This article was originally published on July 15, 2019 in video form by Subpixel.
Collectibles have become part and parcel of today’s videogame experience. From the biggest AAA titles to the smallest Indies, today’s players will likely stumble upon a handful of ancillary collectibles during any given foray into today’s popular titles. These collectibles can come in a variety of forms, from objects that trigger bonus narrative content to tiny versions of the protagonist that unlock 3D models of game assets. Sometimes the collectible is nothing more than box to check.
I’ve never been the kind of player to actively seek out collectibles. Getting that max gamer score or platinum trophy is usually not worth the time and effort needed to seek out all those little hidden goodies; but as I was playing through Horizon: Zero Dawn in the early months of 2017, I was surprised to find myself willingly seeking out that world’s myriad collectibles. I should repeat that I’m not a completionist by any stretch of the imagination, but all the collectibles in H:ZD served to unlock tiny bits of additional story details, so I found myself compelled to find every little bit of world building and lore available to me. It was worth it.
After that little platinum trophy dinged across my screen I got to thinking: where did these kinds of collectibles originate? I decided to do some research.
Collecting, in the truest sense of the world, has always been a part of gaming. Pac Man collected little orbs, Mario collected coins, Sonic collected rings; but all these things served necessary functions within the game. They had a purpose. We seem to have evolved past that point to one where many collectible items in modern games have no purpose at all apart from fulfilling a sense that you’ve truly “completed” the game. These are the collectibles I want to look at.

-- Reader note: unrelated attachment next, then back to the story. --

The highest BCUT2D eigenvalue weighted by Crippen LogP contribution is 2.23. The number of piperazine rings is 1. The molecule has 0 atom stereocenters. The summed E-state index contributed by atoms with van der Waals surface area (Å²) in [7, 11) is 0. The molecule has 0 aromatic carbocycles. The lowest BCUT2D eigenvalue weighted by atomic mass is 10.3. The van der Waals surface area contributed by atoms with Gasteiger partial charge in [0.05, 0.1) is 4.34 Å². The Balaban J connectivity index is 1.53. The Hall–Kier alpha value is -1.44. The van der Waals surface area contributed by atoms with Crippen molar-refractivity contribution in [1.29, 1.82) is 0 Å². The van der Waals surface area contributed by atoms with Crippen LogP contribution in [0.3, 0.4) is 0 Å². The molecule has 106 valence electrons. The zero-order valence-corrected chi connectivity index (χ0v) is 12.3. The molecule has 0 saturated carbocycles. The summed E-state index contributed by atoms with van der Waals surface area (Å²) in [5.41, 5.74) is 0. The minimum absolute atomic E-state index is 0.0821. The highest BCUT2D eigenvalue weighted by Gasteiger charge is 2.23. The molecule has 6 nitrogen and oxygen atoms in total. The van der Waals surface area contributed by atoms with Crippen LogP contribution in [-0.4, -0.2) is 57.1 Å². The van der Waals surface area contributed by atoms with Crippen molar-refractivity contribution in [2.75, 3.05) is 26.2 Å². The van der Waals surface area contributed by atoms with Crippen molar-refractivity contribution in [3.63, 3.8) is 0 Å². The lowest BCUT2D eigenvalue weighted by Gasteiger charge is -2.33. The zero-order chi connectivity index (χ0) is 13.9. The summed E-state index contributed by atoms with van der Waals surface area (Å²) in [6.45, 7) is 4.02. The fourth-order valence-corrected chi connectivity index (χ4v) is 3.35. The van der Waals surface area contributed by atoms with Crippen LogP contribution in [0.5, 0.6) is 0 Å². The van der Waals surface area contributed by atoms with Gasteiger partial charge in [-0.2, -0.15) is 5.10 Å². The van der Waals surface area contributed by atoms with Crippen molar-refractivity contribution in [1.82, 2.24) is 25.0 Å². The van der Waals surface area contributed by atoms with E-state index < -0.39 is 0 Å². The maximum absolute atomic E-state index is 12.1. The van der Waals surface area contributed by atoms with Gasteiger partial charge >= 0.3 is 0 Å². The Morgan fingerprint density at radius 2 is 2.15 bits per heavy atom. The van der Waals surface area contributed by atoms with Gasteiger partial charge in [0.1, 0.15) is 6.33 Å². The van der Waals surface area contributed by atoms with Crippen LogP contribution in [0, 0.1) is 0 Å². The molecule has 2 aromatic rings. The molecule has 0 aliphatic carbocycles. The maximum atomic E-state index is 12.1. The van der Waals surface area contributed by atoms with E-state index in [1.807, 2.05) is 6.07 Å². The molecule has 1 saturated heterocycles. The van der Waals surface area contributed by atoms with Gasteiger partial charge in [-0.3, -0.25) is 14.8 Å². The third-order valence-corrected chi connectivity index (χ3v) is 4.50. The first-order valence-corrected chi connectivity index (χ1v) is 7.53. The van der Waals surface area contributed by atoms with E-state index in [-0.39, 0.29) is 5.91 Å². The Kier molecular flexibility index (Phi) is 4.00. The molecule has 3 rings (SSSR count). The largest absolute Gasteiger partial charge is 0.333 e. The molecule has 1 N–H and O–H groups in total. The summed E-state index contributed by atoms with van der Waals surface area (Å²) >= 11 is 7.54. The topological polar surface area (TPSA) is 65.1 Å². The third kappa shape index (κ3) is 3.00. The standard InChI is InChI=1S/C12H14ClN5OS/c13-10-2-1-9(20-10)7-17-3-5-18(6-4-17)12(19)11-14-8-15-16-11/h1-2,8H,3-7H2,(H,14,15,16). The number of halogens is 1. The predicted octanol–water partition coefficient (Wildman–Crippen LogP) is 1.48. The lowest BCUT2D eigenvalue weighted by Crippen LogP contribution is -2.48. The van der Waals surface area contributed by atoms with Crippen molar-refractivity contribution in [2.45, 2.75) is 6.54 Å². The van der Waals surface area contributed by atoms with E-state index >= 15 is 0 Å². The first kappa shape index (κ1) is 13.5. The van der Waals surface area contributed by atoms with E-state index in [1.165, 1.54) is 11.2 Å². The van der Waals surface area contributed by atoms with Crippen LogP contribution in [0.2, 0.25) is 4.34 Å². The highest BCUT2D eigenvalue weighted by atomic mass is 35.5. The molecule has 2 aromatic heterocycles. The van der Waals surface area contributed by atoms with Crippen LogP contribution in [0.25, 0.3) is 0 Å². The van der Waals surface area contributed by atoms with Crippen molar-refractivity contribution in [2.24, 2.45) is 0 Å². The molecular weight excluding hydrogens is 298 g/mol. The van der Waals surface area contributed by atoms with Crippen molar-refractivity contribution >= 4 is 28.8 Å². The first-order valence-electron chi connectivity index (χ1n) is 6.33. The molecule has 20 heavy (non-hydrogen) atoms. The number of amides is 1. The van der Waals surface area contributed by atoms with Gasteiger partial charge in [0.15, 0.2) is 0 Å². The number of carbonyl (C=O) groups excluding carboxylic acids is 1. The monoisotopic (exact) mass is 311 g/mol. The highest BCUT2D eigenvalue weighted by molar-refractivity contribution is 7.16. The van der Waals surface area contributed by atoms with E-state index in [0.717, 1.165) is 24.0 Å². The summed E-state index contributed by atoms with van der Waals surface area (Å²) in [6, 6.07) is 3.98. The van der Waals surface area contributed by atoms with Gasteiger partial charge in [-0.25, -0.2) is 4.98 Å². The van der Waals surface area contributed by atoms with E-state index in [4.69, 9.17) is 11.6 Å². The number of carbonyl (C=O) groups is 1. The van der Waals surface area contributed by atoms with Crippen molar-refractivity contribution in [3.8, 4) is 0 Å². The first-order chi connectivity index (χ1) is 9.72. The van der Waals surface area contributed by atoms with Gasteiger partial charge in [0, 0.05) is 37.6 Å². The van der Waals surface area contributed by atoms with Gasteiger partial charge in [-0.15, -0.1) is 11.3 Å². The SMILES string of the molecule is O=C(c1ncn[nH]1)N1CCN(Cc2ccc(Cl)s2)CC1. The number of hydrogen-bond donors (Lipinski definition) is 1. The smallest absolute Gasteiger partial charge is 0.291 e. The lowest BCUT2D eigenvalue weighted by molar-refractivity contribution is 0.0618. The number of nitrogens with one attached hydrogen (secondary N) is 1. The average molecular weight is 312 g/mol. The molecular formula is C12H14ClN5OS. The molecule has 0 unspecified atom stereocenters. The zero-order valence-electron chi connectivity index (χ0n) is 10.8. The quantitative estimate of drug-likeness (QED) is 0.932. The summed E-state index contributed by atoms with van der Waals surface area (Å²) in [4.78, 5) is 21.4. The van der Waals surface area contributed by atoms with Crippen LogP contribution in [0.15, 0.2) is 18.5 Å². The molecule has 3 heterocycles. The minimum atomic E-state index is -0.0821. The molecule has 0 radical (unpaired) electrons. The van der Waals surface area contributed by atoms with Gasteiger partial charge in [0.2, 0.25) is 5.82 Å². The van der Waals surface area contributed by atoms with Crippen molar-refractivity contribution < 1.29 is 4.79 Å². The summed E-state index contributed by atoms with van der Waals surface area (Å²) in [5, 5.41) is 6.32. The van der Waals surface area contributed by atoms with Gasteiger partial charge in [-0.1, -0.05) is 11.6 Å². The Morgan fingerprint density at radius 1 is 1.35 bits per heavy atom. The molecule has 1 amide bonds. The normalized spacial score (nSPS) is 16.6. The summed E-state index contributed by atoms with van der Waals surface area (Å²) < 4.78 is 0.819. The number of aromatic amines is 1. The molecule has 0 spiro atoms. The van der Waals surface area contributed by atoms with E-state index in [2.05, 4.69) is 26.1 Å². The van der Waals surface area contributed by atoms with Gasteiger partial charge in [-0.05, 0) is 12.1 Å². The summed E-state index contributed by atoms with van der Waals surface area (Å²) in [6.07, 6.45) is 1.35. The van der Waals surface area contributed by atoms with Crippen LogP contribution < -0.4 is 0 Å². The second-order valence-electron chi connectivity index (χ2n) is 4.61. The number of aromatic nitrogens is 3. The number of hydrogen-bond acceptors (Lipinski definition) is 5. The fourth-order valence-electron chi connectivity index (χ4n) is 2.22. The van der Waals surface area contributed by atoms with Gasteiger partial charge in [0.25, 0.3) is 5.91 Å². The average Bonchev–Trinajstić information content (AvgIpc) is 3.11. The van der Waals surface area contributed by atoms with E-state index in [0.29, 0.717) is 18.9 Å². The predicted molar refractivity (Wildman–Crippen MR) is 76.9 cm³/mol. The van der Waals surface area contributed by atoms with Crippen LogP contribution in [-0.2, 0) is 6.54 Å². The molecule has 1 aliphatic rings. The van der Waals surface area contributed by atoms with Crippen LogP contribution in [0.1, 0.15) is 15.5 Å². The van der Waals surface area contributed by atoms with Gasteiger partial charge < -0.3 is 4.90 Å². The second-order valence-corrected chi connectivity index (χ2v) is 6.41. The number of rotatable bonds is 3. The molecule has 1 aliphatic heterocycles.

By this metric I was considering a ‘collectible’ to be any item able to be collected by the player that doesn’t advance the player’s progress in any way. Any consumable object was right off the list, no matter how rare or obscure it might be. I was interested in determining the history of supposed “useless collectibles” like the little mini Doomguys in 2016’s DOOM, the dead Ghosts in Destiny, or the skulls in the Halo franchise. So with those conditions in mind, let’s dive in:
As far as I can tell, the first instance of a useless collectible item in a videogame can be found in the 1980 Atari 2600 title Adventure. In a certain segment of the game the player can collect a grey pixel, allowing them access to an Easter egg room containing the text “Created by Warren Robinett”. Entry into this room is not necessary to complete the game, and the grey pixel serves no function other than to allow the player into that singular space in the game, so for all intents and purposes it is the first of these types of collectibles ever to appear in a videogame.
But for the next ten years or so, these types of collectibles were largely missing — at least until 1996 with the release of Super Mario 64. This game became an important stepping stone on the road to modern day collectibles. While previous titles in the Mario franchise had Mario collecting coins and mushrooms and flowers — all of which directly affected gameplay — Super Mario 64 introduced something that would become a Super Mario staple: the star.
And while the stars in Super Mario 64 still were not the functionless checkbox collectibles we all know and love, their existence in the game heralded the arrival of a new type of player: the completionist. Videogame replayability suddenly became a thing not just about overall enjoyment of a game, but about collecting all the shiny things the game had to offer. In this moment we begin to see the introduction of modern collectibles.